Thursday, January 30, 2014

DKA and Cerebral Edema. Are Fluids to Blame or is it Shock?

It's almost the end of the month and I am again behind schedule. But today I have something controversial and very interesting... Pediatric DKA. In particular the issue about fluid administration and risk for cerebral edema.

Pedi DKA is scary, dangerous and subject of heated debate when it comes to fluid administration. Most of the treatment protocols in pediatrics are very stingy when it comes to fluid administration. In severe cases, kids arrive in shock, hypotensive, tachycardic, severely vasoconstricted, and many of them comatose; the protocol says to give them just 10 ml/kg bolus and correct remaining deficits over 48 hrs. This doesn't make  sense to me. If you are in shock, you are not perfusing! Why would I want to drag the treatment of someone in shock? I have seen my fare share of sick pedi DKA's and the ones in the severe end of the spectrum look just like that, awful. In England you cannot give a 20 ml/kg initial bolus to a DKA kid in shock without being called to the medical director office and ordered to memorize the protocol and recite it the next day in front of everyone to hear.  The notion that rapid fluid administration is the cause of cerebral edema in severe DKA is so engraved in all the treatment protocols, but there is no solid evidence to support this idea, except for observational studies and consensus recommendations. I was really bothered by this and tried to find the science behind and found that it is not the fluid rate what is associated to the risk of cerebral edema, is the level of dehydration, acidosis with hypocapnia, hyperglycemia and brain hypoperfusion what causes all the problems. The kids who are going to develop cerebral edema are in the sickest end of the spectrum, probably arrive with cerebral edema and will become clinically obvious regardless of the fluid infusion rate.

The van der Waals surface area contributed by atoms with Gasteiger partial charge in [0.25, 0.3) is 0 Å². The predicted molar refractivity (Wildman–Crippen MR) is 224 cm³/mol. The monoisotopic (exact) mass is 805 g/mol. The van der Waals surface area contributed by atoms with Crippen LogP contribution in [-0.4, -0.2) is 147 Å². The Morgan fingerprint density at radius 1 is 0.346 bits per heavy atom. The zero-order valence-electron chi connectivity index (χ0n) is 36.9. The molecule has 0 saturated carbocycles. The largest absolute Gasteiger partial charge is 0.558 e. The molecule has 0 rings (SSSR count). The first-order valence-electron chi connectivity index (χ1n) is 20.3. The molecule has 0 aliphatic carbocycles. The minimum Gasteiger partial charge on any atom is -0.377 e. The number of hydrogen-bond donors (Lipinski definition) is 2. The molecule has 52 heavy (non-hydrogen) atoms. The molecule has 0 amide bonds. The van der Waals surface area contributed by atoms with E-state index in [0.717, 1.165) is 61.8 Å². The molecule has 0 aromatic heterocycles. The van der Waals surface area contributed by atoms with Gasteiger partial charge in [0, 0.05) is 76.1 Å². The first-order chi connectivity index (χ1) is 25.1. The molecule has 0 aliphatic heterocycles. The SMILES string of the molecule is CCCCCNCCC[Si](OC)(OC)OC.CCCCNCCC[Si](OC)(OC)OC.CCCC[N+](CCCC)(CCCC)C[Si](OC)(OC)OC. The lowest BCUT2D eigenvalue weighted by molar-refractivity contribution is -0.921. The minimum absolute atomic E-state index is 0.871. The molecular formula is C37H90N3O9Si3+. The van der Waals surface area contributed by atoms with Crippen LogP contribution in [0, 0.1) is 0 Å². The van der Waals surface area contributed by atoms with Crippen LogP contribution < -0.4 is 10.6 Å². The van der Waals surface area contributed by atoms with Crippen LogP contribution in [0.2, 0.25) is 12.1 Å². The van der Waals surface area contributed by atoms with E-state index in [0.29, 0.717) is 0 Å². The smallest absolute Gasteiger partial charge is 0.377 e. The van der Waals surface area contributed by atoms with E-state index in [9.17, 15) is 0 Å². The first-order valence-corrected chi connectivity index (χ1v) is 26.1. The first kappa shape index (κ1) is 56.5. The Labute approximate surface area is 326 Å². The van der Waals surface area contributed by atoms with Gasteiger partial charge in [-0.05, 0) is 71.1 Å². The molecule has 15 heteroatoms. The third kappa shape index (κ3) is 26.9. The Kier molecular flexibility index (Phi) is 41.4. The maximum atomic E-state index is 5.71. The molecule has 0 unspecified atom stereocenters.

Last year, in the journal of Pediatrics ( there was a RCT of 18 kids (I know is a small number, but this is randomized human data rather than rat studies). One group received 20 ml/kg bolus with correction of dehydration over 24 hrs. The second group received a 10 ml/kg bolus and correction of dehydration over a 48 hr period. The results showed no difference in MRI cerebral edema parameters at different treatment stages between the rapid fluid replacement approach compared with the slower infusion rates approach; and more importantly, MRI findings were consistent with vasogenic edema and were worse at the beginning of treatment compared with after-treatment in both groups. This suggests that sick DKA kids already have cerebral edema before initiation of therapy and edema improves after treatment independently of fluid infusion rates. Those who support the idea that rapid fluid infusion is the cause of cerebral edema in DKA treatment, say that it is due to rapid osmotic changes (we all have heard that), and there is probably some true about that. However, one important distinction to make here, is that osmotic cerebral edema and vasogenic cerebral edema are not the same. The TBI research ( that vasogenic cerebral edema is due to blood-brain barrier disruption resulting in extracellular water accumulation. In the other hand, osmotic cerebral edema is caused by osmotic imbalances between blood and brain tissue. These kids who got MRI early, all had vasogenic edema. How is that different by MRI? - I have no idea, but I am sure the radiologist have.